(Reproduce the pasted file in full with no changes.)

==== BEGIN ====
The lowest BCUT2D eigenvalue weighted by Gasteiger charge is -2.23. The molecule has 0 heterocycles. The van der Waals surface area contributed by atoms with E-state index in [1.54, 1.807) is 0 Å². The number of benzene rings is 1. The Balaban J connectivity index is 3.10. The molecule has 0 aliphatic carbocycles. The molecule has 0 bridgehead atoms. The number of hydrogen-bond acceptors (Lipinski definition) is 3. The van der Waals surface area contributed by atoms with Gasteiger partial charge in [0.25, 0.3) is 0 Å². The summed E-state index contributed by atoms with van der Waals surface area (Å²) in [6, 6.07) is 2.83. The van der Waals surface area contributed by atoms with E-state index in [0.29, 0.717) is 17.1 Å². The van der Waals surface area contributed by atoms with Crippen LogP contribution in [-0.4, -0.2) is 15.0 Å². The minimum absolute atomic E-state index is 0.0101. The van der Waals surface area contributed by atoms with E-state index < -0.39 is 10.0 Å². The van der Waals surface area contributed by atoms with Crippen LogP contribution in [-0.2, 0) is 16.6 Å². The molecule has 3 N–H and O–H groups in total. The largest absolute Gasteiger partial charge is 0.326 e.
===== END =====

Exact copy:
The lowest BCUT2D eigenvalue weighted by Gasteiger charge is -2.23. The molecule has 0 heterocycles. The van der Waals surface area contributed by atoms with E-state index in [1.54, 1.807) is 0 Å². The number of benzene rings is 1. The Balaban J connectivity index is 3.10. The molecule has 0 aliphatic carbocycles. The molecule has 0 bridgehead atoms. The number of hydrogen-bond acceptors (Lipinski definition) is 3. The van der Waals surface area contributed by atoms with Gasteiger partial charge in [0.25, 0.3) is 0 Å². The summed E-state index contributed by atoms with van der Waals surface area (Å²) in [6, 6.07) is 2.83. The van der Waals surface area contributed by atoms with E-state index in [0.29, 0.717) is 17.1 Å². The van der Waals surface area contributed by atoms with Crippen LogP contribution in [-0.4, -0.2) is 15.0 Å². The minimum absolute atomic E-state index is 0.0101. The van der Waals surface area contributed by atoms with E-state index < -0.39 is 10.0 Å². The van der Waals surface area contributed by atoms with Crippen LogP contribution in [-0.2, 0) is 16.6 Å². The molecule has 3 N–H and O–H groups in total. The largest absolute Gasteiger partial charge is 0.326 e.